Yohann (00:42:53):
This brings us back to how this is just a reframing of things that you're already doing rather than having to track a new metric from scratch. You make three simple changes to what you're already doing, which is a track in weekly cohorts, track to an outcome rather than an engagement, and track all of the steps between starting point and resulting point...you make these three simple changes and suddenly, you've got a whole lot of more visibility and pattern drawing ability that you can rely on.

Samuel (00:43:28):
It's really interesting because when we work as analysts and look at a particular company's data, we can see that the acquisition totals from one cohort to the other if we look over the past year, for example. We can see that the amount of acquisition goes up and down. Relatively proportionally, you also see that the number of results of whatever outcome you're measuring go up and down accordingly.

Samuel (00:43:58):
If you look at the conversion rate from one week to the next to the next, it does not go up and down generally. It generally holds pretty flat, which doesn't really make sense because you're like, "Man, we're reaching a new audience. We've launched all these new features. We've redesigned our logo now. Now it seems a lot cooler." All of these different changes that you might be making, but they're not actually affecting your bottom line performance. If you can take an X-ray to all the steps that take place between signing up and producing revenue and doing the things that the users care about as well, then that gives you a lever to handle growth of your company with and to handle scaling your company with by managing the unit economics to a degree that people currently can be doing and just seem to choose not to.

Yohann (00:44:57):
The question of what is the industry benchmark for conversion doesn't really make sense to us, because the people that you're losing at a particular step, even if that step is conversion, the people that you're losing there are an opportunity for you to do better with your support. Rather than thinking, the best we can do with our support is 50%-

Samuel (00:45:27):
You don't mean customer support, you mean like process support?

Yohann (00:45:31):
Process support, yes.

Samuel (00:45:32):
Yeah. Okay.

Yohann (00:45:34):
If you're thinking, the best that our support can result in is 50% of the users make it to this particular outcome, then clearly, you're not paying attention to the steps between where users begin and that particular outcome.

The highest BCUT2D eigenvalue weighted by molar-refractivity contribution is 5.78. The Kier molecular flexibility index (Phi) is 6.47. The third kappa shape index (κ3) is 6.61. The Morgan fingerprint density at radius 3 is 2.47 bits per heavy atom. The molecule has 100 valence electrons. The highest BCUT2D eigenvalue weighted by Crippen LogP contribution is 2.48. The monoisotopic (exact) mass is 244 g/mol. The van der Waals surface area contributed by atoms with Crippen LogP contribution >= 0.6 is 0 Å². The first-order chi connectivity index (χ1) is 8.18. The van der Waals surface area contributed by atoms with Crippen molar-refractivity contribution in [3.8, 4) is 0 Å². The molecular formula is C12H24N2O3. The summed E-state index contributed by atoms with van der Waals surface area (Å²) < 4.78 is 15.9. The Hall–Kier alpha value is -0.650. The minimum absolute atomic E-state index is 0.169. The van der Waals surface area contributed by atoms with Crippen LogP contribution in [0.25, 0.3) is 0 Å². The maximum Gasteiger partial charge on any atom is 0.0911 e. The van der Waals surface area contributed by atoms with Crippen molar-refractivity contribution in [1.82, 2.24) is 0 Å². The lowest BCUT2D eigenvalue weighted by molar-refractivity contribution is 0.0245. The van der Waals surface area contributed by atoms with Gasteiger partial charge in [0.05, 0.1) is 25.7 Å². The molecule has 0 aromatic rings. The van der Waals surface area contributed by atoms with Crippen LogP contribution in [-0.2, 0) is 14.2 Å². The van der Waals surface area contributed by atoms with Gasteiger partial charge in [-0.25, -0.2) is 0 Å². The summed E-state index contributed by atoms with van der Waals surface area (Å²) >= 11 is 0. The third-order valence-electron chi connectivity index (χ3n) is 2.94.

Samuel (00:45:49):
Yeah. Or as I always say, if your conversion rate is 40% and that's right in line with whatever "industry benchmark", which I am doing heavy air quotes when I say that, because who even knows where that study came from? But let's say theoretically, your conversion rate happened to be exactly in line with industry benchmarks, but you could raise it from 40% to 60%. Why wouldn't you? You wouldn't be like, "No, no. We're at industry average. No, thanks, we don't want more money." Of course, you would just... You don't know how effective any given lever is going to be until you try to wiggle it and see how much give there is and how much range there is in being able to improve the step churn, the amount of people who you're losing at any given stage of an outcome pursuit.

Samuel (00:46:43):
If you pay attention to the amount of people who you lose from one step to the next to next, you'll find that it is remarkably consistent. That even again, kind of like what we were talking about before, maybe you redesigned your logo and add a new feature. Shipped dark mode, that was so important to so many companies, all these different things that are very public announcements of how much better the product is now. If you go back and you look at the business performance on a signup to LTV ratio, not a lot of changes from one week to another.

Samuel (00:47:23):